Banks' Discretion over the Debt Valuation Adjustment for Own Credit Risk


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Banks' Discretion over the Debt Valuation Adjustment for Own Credit Risk
Dong M., Doukakis L.C., Ryan S.G.
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Banks that recognize financial liabilities at fair value currently must record unrealized gains (losses) on these liabilities attributable to increases (decreases) in the banks’ own credit risk, referred to as the debt (or debit) valuation adjustment (DVA), in earnings each period. For a sample of publicly traded European banks during 2008-2013, we investigate the economic and discretionary determinants of DVA. We find that DVA exhibits the expected associations with economic factors, being positively associated with the change in banks’ bond yield spread and negatively associated with the changes in banks’ unsecured debt and average remaining bond maturity. We also provide evidence that banks exercised discretion over DVA to smooth earnings during the recent financial crisis and its immediate aftermath. To remove non-discretionary smoothing of earnings, we decompose DVA into nondiscretionary (normal) and discretionary (abnormal) components and find that abnormal DVA is negatively associated with pre-managed earnings, controlling for banks’ abnormal loan loss provisions (LLP) and realized securities gains and losses (RGL), consistent with banks exercising discretion over DVA to smooth earnings. We further find that banks that record larger LLP and that have histories of using LLP to smooth earnings use DVA less to smooth earnings, consistent with LLP and DVA being substitutable ways to smooth earnings. These findings have implications for how bank regulators and investors should interpret banks’ reported DVA. They may support the FASB’s recent decision in ASU 2016-1 to require firms to record DVA in other comprehensive income.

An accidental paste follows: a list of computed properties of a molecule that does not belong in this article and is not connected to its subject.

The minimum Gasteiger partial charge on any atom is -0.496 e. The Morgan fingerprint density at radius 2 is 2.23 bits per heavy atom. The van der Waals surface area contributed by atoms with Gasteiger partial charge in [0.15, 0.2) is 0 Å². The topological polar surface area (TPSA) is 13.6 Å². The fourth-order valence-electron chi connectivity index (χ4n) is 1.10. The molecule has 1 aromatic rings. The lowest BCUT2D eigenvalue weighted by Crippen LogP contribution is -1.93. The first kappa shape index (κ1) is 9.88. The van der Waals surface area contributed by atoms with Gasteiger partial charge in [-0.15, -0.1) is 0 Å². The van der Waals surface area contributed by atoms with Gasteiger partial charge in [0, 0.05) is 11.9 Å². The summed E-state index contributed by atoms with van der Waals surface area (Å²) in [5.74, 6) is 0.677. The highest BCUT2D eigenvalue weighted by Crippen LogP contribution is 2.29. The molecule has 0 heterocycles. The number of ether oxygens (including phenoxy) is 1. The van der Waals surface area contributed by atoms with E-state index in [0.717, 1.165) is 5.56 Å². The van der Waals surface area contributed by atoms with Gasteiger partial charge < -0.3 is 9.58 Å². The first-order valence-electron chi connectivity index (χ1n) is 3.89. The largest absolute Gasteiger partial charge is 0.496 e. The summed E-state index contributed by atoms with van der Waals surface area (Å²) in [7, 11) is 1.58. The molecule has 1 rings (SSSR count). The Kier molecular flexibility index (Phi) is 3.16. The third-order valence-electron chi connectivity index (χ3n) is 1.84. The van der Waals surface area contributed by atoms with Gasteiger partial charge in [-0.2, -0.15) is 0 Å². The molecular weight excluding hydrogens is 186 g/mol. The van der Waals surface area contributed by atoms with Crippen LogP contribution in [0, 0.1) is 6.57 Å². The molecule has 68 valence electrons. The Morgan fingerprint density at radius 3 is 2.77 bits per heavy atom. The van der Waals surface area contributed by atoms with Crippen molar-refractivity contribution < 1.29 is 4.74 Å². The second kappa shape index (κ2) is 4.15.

Debt valuation adjustment, DVA, Own credit risk, Fair value option for liabilities, Income smoothing
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06/09/2016 8:55
Last modification date
21/08/2019 5:13
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